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Is Apple closing the loop?

Michael Kende Senior Adviser, Consulting

On 26 May 2010, Apple overtook Microsoft as the most valuable technology company by market value (and the second largest US stock behind Exxon Mobil). As well as being a stunning development in the history of these two companies in its own right, it also plays out in a larger debate about system strategy that has been underway since the heyday of the IBM mainframe.

IBM developed a closed system around its mainframes, including hardware, software and peripherals, and efforts to maintain the closed system led to antitrust battles in the USA and Europe. What killed the strategy, however, was not the legal challenges, which IBM largely won, but rather a home-grown effort by IBM to create a PC based on Microsoft’s operating system. Although the project itself was hugely successful in creating a new standard for PCs, the benefits went to Microsoft, not IBM.

Microsoft’s strategy of creating an open platform for hardware and software also proved more successful than more closed strategies, notably Apple’s approach. A further rebuke to a closed system strategy came online, when the ‘walled garden’ of the large pioneer online service provider AOL gave way to the ‘Wild West’ of the World Wide Web. While early adopters liked the ease of access and pre-selection of content within the AOL garden, users soon wanted the full variety offered by the web.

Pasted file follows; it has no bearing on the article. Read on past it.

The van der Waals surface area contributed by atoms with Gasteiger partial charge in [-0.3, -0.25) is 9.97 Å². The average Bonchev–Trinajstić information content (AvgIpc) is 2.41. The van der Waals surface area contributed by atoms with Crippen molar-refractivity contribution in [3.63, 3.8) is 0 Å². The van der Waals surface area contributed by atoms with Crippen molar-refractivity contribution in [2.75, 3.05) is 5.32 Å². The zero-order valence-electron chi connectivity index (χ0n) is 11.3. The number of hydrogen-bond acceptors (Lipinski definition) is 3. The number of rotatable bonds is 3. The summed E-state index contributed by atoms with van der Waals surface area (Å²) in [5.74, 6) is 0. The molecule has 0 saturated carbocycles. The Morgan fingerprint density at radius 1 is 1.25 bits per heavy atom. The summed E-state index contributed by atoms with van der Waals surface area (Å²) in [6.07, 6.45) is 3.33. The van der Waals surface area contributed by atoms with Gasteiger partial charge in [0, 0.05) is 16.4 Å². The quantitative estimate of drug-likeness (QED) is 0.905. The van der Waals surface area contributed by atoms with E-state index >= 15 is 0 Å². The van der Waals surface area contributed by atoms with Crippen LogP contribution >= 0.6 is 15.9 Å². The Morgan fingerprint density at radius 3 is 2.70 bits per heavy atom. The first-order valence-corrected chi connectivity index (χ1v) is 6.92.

The long line of Apple devices, beginning with the iPod, through the iPhone to the recently introduced iPad, combine many of the features of closed systems: they integrate hardware and software in one package, together with a walled garden offering pre-approved applications from one source. Nonetheless, more than 50 million iPhones and 35 million iPod touch devices have been sold in the past three years, and the iPad sold 2 million units in the USA in the first two months – all successes that have helped Apple move to the top of the technology industry.

So, has system strategy come full circle since the early examples of closed systems? Or has Apple succeeded in spite of its strategy?

In part, the answer is that Apple has adapted its strategy to the device. Broadly speaking, PCs can be thought of as ‘input’ devices which have full keyboards and are used in fixed or nomadic settings, in which users have the time to efficiently input and customise software and websites. In contrast, the iPhone and iPad are mainly ‘output’ devices with touchscreens that are optimised for mobile usage – situations where it is easiest to click on a pre-loaded application.

In addition, Apple has adopted a ‘vertical’ strategy in which it provides the entire user experience from device through to content, whereas Microsoft focuses more on a ‘horizontal’ strategy of providing key software for a variety of third-party devices. Apple is using a more closed vertical strategy to ensure an integrated experience, not only for its users but just as importantly for the content owners to develop and monetise apps efficiently. In contrast, Microsoft supports an open strategy to maximise the addressable market of devices for its software; this leads to a proliferation of peripherals and applications, but also creates a more disjointed user experience.

These strategies are about to collide in a new generation of TVs, which in theory could resemble fixed PCs as input devices (favouring an open strategy), but may not appeal to consumers’ desire to rely on the TV for output (favouring a more closed and vertical strategy). The optimal strategy will play itself out against the arrival of Google, which recently entered the TV market with its Android platform. Google’s platform is available for multiple third-party hardware, similar to Windows, but has its own applications, similar to Apple. The winner could yet again rewrite the received wisdom for systems strategy as online computing extends further beyond what the early pioneers could ever have imagined.